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Music: Bach Choir, Canticle of the Sun by Amy Beach (Festival Hall)

24 November 2023

Roderic Dunnett marks a Bach Choir innings


ANNIVERSARIES are coming thick and fast. This year, we have had 25 years of David Hill’s tenure as Music Director of the acclaimed Bach Choir, starting with a concert introducing unusual repertoire at the Royal Festival Hall.

It coincides with a glut of celebrations: of Rachmaninov’s 150th (although not of the lamentably ignored Scriabin and Max Reger, both born 1873); and with similar anniversaries impending in 2024 of a Viennese pair, Schoenberg and the inspired, largely ignored Franz Schmidt; plus the 70th birthday of the Master of the King’s Music, Judith Weir.

Hill has long been one of the most respected figures in British choral conducting. At Westminster Cathedral, his recordings included a marvellous disc of Praetorius’s Christmas music (Hyperion CDH 55446) and, more recently, Richard Blackford’s oratorio Vision of a Garden (Lyrita SRCD 406).

This South Bank celebration featured Brahms’s German Requiem: a typically arresting — and sensitive — performance, featuring baritone and soprano soloists: “How lovely are thy dwellings” is the best-known movement, but yet more entrancing are the grinding bass solo Herr, lehre doch mich” (“Lord, let me know mine end”), handsomely delivered by Ross Ramgobin, and the touching “Ihr habt nun Traurigkeit” (“Now you have sorrow”), for which soprano Claire Rutter reined in her massive virtuoso voice to deliver the aria with marked sensitivity.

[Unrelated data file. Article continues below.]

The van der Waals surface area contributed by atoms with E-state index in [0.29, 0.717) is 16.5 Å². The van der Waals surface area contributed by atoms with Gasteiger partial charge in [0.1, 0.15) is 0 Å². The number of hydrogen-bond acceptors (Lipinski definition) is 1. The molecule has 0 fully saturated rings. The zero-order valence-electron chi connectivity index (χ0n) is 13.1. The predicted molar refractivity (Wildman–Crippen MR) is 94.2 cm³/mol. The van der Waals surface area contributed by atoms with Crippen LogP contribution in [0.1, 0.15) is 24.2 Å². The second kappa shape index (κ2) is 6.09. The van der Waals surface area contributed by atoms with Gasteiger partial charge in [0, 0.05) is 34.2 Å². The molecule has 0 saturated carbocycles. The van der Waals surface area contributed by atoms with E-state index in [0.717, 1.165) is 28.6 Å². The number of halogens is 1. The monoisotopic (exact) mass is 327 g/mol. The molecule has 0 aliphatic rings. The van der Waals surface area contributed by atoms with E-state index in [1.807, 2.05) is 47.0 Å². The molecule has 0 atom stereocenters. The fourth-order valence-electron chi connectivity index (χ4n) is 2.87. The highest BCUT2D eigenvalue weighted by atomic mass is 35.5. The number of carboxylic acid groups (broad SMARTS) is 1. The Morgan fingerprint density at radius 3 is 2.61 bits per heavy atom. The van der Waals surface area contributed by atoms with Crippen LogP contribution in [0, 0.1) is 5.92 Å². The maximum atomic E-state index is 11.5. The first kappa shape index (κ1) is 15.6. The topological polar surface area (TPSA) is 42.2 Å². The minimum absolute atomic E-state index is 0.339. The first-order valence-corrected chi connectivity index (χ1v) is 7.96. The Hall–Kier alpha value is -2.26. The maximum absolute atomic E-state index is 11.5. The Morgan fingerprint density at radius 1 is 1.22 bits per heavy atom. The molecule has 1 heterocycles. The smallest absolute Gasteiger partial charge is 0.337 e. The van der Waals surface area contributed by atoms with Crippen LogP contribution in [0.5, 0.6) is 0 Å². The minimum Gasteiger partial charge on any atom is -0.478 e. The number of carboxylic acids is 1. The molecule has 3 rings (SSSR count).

Letting the chorus loose, both in “For all flesh is like grass”, and in a double bite (at start and finish) of “Selig sind die toten” (“Blest are the dead who die in the Lord”), Hill’s unceasing mastery was obvious, galvanising both the choir and the Philharmonia Orchestra. Yet the latter’s fine rendering of Samuel Coleridge-Taylor’s Solemn Prelude (Three Choirs Festival, 1899) could not remedy the relative paucity of the work, despite an enthusiastic programme note extolling its virtues.

This concert’s highlight was, without doubt, Canticle of the Sun, by Amy Beach (Arts, 26 May), an American composer now belatedly recognised as of the front rank (the work is already finely recorded by David Hill on Regent REG CD 567). This 11-section masterpiece is a setting of St Francis of Assisi.

The most impressive soloist was arguably the tenor Harry Jacques, who, after just one solo, “Praise be my Lord for our Sister the Moon”, was paired with a superb mezzo-soprano, Katherine Gregory, before the quartet “Praised be . . . the Death of the Body, from whom no man escapeth”.

The other passages are of such beauty (“Our Brother the Wind”, “Our Sister Water”, and the bass’s severe warning “Woe to him who dieth in mortal sin”) that even without Beach’s enticing, skilled, and varied treatment, experiencing the text alone is a marvel. This rare setting proved the undoubted high point of the Bach Choir’s scintillating anniversary celebration.

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